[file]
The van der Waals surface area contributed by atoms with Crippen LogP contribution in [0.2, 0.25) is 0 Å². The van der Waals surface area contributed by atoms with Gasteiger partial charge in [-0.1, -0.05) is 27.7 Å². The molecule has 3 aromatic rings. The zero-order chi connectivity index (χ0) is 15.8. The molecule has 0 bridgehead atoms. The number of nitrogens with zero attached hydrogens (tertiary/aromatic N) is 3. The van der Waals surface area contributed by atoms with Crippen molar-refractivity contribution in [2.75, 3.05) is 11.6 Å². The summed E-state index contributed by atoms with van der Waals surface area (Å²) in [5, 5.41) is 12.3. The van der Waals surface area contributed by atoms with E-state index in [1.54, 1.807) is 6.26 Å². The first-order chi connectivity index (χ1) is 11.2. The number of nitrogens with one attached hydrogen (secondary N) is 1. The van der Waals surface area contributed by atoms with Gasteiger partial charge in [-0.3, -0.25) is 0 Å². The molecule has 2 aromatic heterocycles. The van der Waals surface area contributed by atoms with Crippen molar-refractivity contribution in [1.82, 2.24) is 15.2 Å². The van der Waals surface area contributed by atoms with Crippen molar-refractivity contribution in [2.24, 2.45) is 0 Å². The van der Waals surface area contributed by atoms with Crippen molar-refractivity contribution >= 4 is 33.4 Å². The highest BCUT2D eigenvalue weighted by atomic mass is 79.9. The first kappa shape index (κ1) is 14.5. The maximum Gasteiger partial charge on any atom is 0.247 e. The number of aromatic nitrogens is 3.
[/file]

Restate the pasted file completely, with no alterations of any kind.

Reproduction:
The van der Waals surface area contributed by atoms with Crippen LogP contribution in [0.2, 0.25) is 0 Å². The van der Waals surface area contributed by atoms with Gasteiger partial charge in [-0.1, -0.05) is 27.7 Å². The molecule has 3 aromatic rings. The zero-order chi connectivity index (χ0) is 15.8. The molecule has 0 bridgehead atoms. The number of nitrogens with zero attached hydrogens (tertiary/aromatic N) is 3. The van der Waals surface area contributed by atoms with Crippen molar-refractivity contribution in [2.75, 3.05) is 11.6 Å². The summed E-state index contributed by atoms with van der Waals surface area (Å²) in [5, 5.41) is 12.3. The van der Waals surface area contributed by atoms with E-state index in [1.54, 1.807) is 6.26 Å². The first-order chi connectivity index (χ1) is 11.2. The number of nitrogens with one attached hydrogen (secondary N) is 1. The van der Waals surface area contributed by atoms with Gasteiger partial charge in [-0.3, -0.25) is 0 Å². The molecule has 2 aromatic heterocycles. The van der Waals surface area contributed by atoms with Crippen molar-refractivity contribution in [1.82, 2.24) is 15.2 Å². The van der Waals surface area contributed by atoms with Crippen molar-refractivity contribution in [2.24, 2.45) is 0 Å². The van der Waals surface area contributed by atoms with Crippen molar-refractivity contribution >= 4 is 33.4 Å². The highest BCUT2D eigenvalue weighted by atomic mass is 79.9. The first kappa shape index (κ1) is 14.5. The maximum Gasteiger partial charge on any atom is 0.247 e. The number of aromatic nitrogens is 3.